In my example, many participants were not familiar with retrospectives, so I explained the values behind why we do retrospectives and the guidelines I wanted people to follow prior to showing how to use the Google Drawing..  

Step 3: Create and Add Stickies Est. 10 Min
I time-box this part of the retrospective to 10 minutes.  Each person adds their thoughts (1 per stickie) to the corresponding quadrant: (Working Well, Opportunity to Improve, Questions, Suggestions)

Here's a 10 second time elapsed view of 14 people simultaneously adding items over the time box.

Step 4: Group like items and use voting chips to prioritize items for discussion Est. 10 Min
Once everyone has independently added their items to the 4 different areas, group similar stickies together.  I like to employ silent grouping to items.  I have found this minimizes the amount of time spent discussing what the team agrees to. 

Ask for volunteers to read the groupings.  Anyone participating can ask for clarification to what is meant by a stickie, but no one should make challenge or comment on the validity of what someone else shared at this point of the meeting.

After all items have been read, each person can assign 3 "voting chips" to the groupings that they think are more important.  A person can choose to allocate their chips to separate items or put more then one on a specific item.  Voting chips can be applied to a grouping in any of the 4 quadrants.  This voting can be done silently and independently.  In a matter of minutes, you will have identified themes and prioritized them as a group.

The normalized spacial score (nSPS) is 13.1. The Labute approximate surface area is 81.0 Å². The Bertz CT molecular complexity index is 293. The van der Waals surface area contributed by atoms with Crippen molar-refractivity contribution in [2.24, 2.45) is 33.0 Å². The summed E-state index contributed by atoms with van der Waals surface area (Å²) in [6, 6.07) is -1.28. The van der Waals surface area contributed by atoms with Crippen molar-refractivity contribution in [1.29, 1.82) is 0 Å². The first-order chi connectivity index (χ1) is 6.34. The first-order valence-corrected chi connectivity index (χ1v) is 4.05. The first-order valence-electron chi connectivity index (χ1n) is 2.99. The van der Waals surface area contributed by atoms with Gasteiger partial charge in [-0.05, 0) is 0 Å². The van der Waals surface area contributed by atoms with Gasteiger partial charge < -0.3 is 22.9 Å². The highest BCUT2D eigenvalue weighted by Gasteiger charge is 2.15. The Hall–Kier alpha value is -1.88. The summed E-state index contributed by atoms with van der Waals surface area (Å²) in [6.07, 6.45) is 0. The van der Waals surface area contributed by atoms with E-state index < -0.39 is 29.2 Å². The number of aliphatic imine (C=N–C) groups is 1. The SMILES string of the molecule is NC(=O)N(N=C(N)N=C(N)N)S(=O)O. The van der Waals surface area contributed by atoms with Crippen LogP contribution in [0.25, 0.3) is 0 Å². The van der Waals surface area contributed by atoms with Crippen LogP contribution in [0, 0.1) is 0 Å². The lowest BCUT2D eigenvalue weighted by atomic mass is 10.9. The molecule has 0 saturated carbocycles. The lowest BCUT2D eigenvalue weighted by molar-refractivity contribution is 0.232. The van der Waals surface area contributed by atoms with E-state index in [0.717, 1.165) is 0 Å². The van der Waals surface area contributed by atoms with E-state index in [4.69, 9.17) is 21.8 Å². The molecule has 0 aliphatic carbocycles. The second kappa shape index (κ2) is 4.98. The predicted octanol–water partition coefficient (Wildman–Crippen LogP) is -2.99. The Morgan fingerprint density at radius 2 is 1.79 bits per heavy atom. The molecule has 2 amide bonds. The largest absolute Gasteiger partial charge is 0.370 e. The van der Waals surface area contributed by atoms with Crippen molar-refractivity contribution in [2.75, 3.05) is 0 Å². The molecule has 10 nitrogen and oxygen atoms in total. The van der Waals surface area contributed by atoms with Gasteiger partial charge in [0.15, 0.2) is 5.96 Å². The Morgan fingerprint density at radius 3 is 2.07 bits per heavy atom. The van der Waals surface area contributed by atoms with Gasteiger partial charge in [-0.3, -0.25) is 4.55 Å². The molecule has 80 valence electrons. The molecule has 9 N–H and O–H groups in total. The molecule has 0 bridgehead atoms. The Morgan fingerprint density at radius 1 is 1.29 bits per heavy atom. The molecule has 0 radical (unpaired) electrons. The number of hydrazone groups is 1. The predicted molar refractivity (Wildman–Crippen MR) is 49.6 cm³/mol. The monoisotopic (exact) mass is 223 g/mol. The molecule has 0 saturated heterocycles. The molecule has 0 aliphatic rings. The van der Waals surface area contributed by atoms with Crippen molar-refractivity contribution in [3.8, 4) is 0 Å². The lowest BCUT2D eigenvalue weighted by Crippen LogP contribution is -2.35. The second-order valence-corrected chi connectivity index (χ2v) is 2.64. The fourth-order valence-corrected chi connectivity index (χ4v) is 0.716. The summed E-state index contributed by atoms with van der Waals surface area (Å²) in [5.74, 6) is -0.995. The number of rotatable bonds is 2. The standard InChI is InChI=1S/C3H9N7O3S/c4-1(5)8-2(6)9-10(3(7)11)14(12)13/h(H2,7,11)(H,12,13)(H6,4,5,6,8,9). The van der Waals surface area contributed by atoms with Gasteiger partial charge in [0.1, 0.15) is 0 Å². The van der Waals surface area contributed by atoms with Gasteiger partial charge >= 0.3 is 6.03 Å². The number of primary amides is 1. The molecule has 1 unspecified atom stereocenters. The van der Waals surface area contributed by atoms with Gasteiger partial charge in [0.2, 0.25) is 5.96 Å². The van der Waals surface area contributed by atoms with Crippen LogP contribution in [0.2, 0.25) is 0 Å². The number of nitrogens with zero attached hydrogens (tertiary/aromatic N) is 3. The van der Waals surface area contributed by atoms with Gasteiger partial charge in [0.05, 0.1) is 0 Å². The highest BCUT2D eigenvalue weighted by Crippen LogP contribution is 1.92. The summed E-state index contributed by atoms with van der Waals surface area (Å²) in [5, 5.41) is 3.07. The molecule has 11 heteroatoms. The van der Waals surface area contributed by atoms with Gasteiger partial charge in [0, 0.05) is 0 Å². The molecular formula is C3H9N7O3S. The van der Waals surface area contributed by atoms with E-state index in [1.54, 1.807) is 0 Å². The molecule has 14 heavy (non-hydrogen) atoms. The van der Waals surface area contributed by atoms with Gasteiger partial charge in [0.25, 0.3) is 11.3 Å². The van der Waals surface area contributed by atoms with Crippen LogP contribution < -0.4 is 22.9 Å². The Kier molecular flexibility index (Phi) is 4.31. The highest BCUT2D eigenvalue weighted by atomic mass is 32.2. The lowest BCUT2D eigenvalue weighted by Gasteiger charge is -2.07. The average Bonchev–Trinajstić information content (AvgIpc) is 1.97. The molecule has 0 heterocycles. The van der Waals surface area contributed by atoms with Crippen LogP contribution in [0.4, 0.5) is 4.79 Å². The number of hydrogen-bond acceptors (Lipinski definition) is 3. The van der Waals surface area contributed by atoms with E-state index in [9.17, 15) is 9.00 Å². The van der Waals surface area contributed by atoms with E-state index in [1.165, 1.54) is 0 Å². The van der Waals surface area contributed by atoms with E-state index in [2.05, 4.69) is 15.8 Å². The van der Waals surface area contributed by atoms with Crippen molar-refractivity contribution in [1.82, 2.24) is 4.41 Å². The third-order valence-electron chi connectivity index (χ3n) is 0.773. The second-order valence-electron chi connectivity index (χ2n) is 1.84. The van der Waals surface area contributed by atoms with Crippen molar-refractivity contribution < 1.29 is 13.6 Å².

Step 5: Identify Action Items Est. 10 Min - 30 Min
As a group, discuss the groupings of items starting with the items that received the most votes. Suggest which activities the team wants to continue and what the team wants to do differently.  Identify a few action items that the team can commit to in the upcoming iteration. 

Additional Tips and Tricks
  • Suggest participants use Chrome when opening your Google Drawing virtual board
  • The first time you try this you might miss the ability to read visual queues from other people participating in the retro.  Encourage folks to speak up about how their feeling.